By Kate Carroll
Often the end of a journey signals the beginning of another. This past fall, I ventured out to a Highlights workshop moderated by the award-winning illustrator Eric Rohmann and guest lecturer Lindsay Barrett George. Little did I know that this journey would prompt new steps into new places for me as a writer.
All in all, it was a fabulous trip, but I didn’t feel like that at first. Please understand, I absolutely love attending workshops at the Highlights Foundation. But I dragged my feet on this one because I worried that it would emphasize the illustrator’s role in picture book creation, and I’m “only” an author after all. Since the timing fit for me though, I jumped in - nerves, insecurities and all.
My early thoughts proved accurate, as most of the attendees were illustrators or the gifted author/illustrator types. But, I was there and I would make the best of it. Step 1 of my journey – opening up. Surrounded by the beauty of the Pennsylvania woods and welcomed warmly by the Highlights staff, it was hard to be anything but excited in that place. It was clear that the students came to learn and to grab as much from the experience as possible. And that example proved vital to my learning and growth as a writer.
So often, writers empty themselves out onto pages and find themselves too attached during the post-writing process to make the necessary changes. Never was this more true for me than at this particular event. The piece I brought for critique is a story about a spider monkey. I pride myself on being an economic writer. My manuscript had a mere 535 words when I submitted it for the conference. (Pause for applause.) Seriously, I thought, how much tighter could I write? It has potential for classroom use. It’s funny. It has a diversity component. It’s great. They’re going to jump on this.They didn’t. Bummed, right? Well, yes, but something even greater happened to me and to my manuscript.
The first assignment was to create a dummy of our books. Ugh! I’m not a fan of the dummy. And now surrounded by amazing artists, I had to pull off this gruesome task. Step 2 – becoming vulnerable.
At my first one-on-ones, I sheepishly handed my dummy to Eric and to Lindsay. It didn’t take long for them to whack me with some reality. They pointed out some problems with my manuscript. Imagine that! Lindsay said it was “so long.” Now, I hope you’re thinking, like I was, that it barely exceeded the magic 500-word mark. But she noticed something not working with it. Step 3 - changing perspective. Lindsay’s helpful comments made me look at my words and my storyline with fresh eyes. Soon my own opinion about it started to change.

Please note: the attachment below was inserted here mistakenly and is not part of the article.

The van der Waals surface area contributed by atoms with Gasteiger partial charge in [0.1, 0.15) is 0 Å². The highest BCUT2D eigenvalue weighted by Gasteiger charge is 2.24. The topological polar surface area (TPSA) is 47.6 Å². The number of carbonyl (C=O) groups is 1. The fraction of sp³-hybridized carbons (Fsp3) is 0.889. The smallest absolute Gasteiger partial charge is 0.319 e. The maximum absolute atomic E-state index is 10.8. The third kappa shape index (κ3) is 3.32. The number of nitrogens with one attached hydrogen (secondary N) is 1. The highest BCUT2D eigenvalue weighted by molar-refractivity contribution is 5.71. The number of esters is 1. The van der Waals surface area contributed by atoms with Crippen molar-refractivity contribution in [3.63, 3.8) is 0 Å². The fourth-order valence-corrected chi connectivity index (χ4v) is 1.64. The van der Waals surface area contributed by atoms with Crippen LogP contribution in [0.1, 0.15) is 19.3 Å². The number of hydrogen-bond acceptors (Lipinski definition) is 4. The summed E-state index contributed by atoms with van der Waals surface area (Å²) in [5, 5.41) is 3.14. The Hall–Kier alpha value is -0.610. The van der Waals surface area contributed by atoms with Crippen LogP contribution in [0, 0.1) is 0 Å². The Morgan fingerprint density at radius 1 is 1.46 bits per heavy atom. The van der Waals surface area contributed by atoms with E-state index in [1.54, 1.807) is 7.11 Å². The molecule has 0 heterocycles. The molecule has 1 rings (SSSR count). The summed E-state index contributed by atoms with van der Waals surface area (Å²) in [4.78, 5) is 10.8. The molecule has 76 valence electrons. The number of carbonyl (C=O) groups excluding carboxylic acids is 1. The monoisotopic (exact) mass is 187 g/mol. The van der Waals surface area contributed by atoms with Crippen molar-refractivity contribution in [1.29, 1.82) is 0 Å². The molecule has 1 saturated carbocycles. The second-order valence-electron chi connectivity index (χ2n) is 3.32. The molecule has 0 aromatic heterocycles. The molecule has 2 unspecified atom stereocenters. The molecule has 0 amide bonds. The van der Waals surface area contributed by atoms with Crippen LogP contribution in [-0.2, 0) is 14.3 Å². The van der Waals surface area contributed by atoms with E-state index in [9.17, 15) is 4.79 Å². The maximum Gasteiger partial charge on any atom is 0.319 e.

Then, Eric gave me the best piece of information I’ve ever gotten at any conference, workshop, or critique group. To be fair, I had already heard it many times before. But in his mentoring and artistic way, Eric explained that my words had handcuffed his job as the illustrator. WAIT! WHAT? How often do we hear that picture book writers SHARE the story with the illustrator? I know I’ve heard it dozens of times, but sitting down with an accomplished illustrator and looking at my story from his vantage point gave me a whole new perspective. Step 4 – gaining new ideas. He pointed out specific places in the manuscript where I had taken away his illustrative creativity. Of course I didn’t mean to. But it was true.
I couldn’t get out of that meeting fast enough!
But it wasn’t to run back to my room and bury my head and project under my pillow. It was so I could get to work! My head whirled with ideas following Eric’s meeting. And get to work, I did. Step 5 – adjusting attitude. I studied many of the examples of great picture books that were shared with us. I studied my manuscript. I studied with other writers and illustrators. When I felt brave and confident, I pulled out my folder and began the creative process again. With new understanding and fresh perspective, I eagerly approached my revision. When I finished I had a lively manuscript of 335 well-appointed, non-competing words! My next step on this journey is to find a home for it.
So many of my projects gather dust because they need to change and grow in order to go from good to great. The task of revision awaits, but now I approach it with enthusiasm. It’s part of the journey.
Fellow picture book writers, if you have the opportunity to attend training led by illustrators, or even have the opportunity to present your manuscript to an illustrator, go for it! It may change your perspective on how you write and take you on an unexpected and exciting journey of writing with an illustrator’s eye.